Laurie's Blogs.


May 2012

The Underwater Treadmill Question

The UWT Question…



I am looking into starting my own rehab practice within a referral/emergency hospital. We are debating on whether the purchase of an UWTM is necessary to have or not. All of the local competitors have them. I figure that you can rehab dogs just as well without one and they are so costly to purchase. Is the cost justified? I think the perception of the non-rehab-certified veterinarians is that you NEED a treadmill to do rehab and if we don’t have one, they may not refer to me. I think it would be great to help the older, overweight, or arthritic dogs and get them moving in the water.  Of course the neuro cases would also benefit.  So, my big question is, ‘Do these machines pay for themselves and how long does that take generally?’  Thanks!




Well this really is a big question!  I worked in this field for 10 years before getting an underwater treadmill… and yes, I did get dogs better without it!  However, I do think that the perceptions account for something intangible, which is why, when my business partners and I created The Canine Fitness Centre, we put in an UWTM.  All in all, I think it boils down to – IF you are going to have a physical facility, then the UWTM / pool is a real and perceptual benefit.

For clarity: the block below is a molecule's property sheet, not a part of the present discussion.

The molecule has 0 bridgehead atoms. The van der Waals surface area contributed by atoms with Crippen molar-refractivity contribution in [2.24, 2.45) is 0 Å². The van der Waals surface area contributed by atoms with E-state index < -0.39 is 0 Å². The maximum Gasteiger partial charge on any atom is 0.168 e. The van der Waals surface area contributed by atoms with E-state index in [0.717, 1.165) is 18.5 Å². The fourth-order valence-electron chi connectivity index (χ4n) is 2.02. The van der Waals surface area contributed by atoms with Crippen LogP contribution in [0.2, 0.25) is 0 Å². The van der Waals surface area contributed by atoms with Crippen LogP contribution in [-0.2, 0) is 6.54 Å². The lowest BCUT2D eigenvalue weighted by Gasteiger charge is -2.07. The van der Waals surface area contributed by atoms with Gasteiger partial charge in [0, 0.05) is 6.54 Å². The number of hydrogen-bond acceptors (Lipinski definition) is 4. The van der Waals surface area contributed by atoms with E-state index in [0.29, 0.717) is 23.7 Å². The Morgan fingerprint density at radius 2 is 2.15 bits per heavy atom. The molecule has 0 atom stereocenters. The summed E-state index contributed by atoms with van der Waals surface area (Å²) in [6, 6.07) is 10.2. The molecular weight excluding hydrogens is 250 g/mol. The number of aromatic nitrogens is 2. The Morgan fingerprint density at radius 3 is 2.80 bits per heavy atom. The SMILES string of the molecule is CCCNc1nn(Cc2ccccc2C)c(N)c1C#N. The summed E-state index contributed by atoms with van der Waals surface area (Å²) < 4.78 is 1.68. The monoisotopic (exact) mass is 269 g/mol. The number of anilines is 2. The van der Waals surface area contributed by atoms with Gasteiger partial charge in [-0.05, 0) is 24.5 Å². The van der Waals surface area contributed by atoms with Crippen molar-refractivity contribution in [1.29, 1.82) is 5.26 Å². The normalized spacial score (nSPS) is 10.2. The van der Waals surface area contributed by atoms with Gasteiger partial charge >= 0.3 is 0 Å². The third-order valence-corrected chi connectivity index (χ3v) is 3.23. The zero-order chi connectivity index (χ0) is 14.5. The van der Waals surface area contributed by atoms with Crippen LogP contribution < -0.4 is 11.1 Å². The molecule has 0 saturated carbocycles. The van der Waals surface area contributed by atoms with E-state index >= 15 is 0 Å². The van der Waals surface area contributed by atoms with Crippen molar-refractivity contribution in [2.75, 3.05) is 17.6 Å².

From a real perspective, when you have a physical facility located within a referral & emergency hospital, you are likely to be referred many of the more difficult cases (neurological cases, post-operative cases, and cases with significant mobility issues).  These cases all benefit from UWTM therapy.  From a perceptual benefit, I’m afraid that referring veterinarians and even the public might think that a clinic that has access to an UWTM is better prepared to treat their animal in need of rehabilitation.


The unfortunate thing is that these machines don’t pay for themselves quickly, as not all cases SHOULD go to the UWTM.  I think that many clinics try to make the UWTM pay for itself by putting inappropriate cases into the UWTM!  I think that you need to plan on 5 or more years to pay it off (if you are not treating it like a ‘magic dishwasher!)


Now, if you have a small in-house practice or a mobile practice, then an UWT would be overkill.  Small facility or mobile rehabilitation practitioners would do well to niche themselves appropriately – either keeping to in-house referrals, sporting dogs, or geriatric cases for example.


Let me know your thoughts at